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Visualization of in situ intracellular aggregation of two cataract-associated human gamma-crystallin mutants: Lose a tail, lose transparency

Talla, Venu and Srinivasan, Narayanaswamy and Balasubramanian, Dorairajan (2008) Visualization of in situ intracellular aggregation of two cataract-associated human gamma-crystallin mutants: Lose a tail, lose transparency. In: Investigative Ophthalmology & Visual Science, 49 (8). pp. 3483-3490.

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Official URL: http://www.iovs.org/cgi/content/abstract/49/8/3483

Abstract

PURPOSE. To understand the molecular features underlying autosomal dominant congenital cataracts caused by the deletion mutations W156X in human gamma D-crystallin and W157X in human gamma C-crystallin. METHODS. Normal and mutant cDNAs (with the enhanced green fluorescent protein [EGFP] tag in the front) were cloned into the pEGFP-C1 vector, transfected into various cell lines, and observed under a confocal microscope for EGFP fluorescence. Normal and W156X gamma D cDNAs were also cloned into the pET21a(+) vector, and the recombinant proteins were overexpressed in the BL-21(DE3) pLysS strain of Escherichia coli, purified, and isolated. The conformational features, structural stability, and solubility in aqueous solution of the mutant protein were compared with those of the wild type using spectroscopic methods. Comparative molecular modeling was performed to provide additional structural information. RESULTS. Transfection of the EGFP-tagged mutant cDNAs into several cell lines led to the visualization of aggregates, whereas that of wild-type cDNAs did not. Turning to the properties of the expressed proteins, the mutant molecules show remarkable reduction in solubility. They also seem to have a greater degree of surface hydrophobicity than the wild-type molecules, most likely accounting for self-aggregation. Molecular modeling studies support these features. CONCLUSIONS. The deletion of C-terminal 18 residues of human gamma C-and gamma D-crystallins exposes the side chains of several hydrophobic residues in the sequence to the solvent, causing the molecule to self-aggregate. This feature appears to be reflected in situ on the introduction of the mutants in human lens epithelial cells.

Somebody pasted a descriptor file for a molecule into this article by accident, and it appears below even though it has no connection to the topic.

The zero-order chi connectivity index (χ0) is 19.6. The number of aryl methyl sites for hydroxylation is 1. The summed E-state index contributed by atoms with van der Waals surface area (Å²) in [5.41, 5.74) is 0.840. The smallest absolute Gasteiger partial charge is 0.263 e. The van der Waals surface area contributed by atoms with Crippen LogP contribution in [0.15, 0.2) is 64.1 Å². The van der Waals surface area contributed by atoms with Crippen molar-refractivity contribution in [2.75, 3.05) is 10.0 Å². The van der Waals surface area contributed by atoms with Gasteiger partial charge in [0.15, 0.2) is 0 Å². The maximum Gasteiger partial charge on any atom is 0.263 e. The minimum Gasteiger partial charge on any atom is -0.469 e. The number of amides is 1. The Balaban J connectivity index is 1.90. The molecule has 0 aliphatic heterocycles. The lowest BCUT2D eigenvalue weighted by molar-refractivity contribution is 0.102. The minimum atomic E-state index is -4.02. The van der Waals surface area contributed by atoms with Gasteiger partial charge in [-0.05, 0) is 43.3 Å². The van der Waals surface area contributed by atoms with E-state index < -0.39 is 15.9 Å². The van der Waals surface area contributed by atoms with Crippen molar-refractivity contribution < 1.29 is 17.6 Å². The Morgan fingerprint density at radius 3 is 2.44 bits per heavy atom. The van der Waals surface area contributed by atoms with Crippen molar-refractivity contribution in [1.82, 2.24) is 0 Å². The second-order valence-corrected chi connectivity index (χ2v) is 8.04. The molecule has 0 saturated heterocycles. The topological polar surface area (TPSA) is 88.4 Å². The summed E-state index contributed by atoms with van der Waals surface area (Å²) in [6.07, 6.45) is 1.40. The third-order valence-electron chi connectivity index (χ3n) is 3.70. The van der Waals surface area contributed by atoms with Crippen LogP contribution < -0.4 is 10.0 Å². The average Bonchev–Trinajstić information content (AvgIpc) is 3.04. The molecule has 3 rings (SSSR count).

Item Type: Journal Article
Additional Information: Copyright of this article belongs to Association for Research in Vision and Ophthalmology.
Department/Centre: Division of Biological Sciences > Molecular Biophysics Unit
Date Deposited: 09 Apr 2010 10:32
Last Modified: 19 Sep 2010 05:59
URI: http://eprints.iisc.ernet.in/id/eprint/26892

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